The Other Side of the Coin …

Last week I wrote a four-part series that focused on the issues and problems facing the nation, but now I think it is time to look at the other side of the coin.  Certainly we have problems that need to be addressed … no nation, no government, no individual is perfect.  However, in the grand scheme of things, our country is doing a lot more right than wrong.  There is a lot more good than bad, and we have much more to be thankful for than to grumble about.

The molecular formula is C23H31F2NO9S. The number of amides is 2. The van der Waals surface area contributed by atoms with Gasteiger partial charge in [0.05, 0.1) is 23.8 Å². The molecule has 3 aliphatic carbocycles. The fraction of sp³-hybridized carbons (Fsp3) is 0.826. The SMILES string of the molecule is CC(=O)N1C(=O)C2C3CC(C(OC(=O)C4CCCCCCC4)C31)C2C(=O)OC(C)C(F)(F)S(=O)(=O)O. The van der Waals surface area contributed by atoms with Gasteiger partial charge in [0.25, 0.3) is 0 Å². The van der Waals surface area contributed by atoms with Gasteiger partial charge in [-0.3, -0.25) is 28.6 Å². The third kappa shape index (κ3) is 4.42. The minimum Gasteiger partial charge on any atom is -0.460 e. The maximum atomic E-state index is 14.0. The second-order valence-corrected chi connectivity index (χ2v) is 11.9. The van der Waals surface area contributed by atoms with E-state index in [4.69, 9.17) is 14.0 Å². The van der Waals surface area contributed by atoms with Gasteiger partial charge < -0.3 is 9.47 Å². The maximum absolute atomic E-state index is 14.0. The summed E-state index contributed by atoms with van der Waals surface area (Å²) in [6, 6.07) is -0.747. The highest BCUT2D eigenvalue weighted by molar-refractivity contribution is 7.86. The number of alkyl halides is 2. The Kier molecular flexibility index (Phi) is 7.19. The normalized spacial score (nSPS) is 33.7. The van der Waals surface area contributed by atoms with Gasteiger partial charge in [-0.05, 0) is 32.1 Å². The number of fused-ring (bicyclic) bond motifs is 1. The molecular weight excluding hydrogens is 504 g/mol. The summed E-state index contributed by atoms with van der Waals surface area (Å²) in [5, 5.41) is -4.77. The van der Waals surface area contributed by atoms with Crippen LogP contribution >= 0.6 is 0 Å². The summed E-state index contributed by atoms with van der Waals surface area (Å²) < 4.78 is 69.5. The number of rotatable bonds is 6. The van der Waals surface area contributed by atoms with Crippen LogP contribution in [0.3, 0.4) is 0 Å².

How any one person sees the ‘big picture’ is all about perspective.  In other words, it is relative to other things.  If I look at my neighbor’s SUV and then my empty parking space, I might be inclined to feel sorry for myself, for I have no car and she has a fairly new SUV.  But wait … she has car payments of $300 or more, while I have none.  And I do not have a car because I choose to not have a car. My needs are few, my daughter has a car that I can use at night, and my other neighbor lends me her car every time I need one.  So, when I look at it from that perspective, I am very thankful that I do not have a car, no car payments, no worries about insurance, taxes, repairs.  See?  It is all in how you look at it.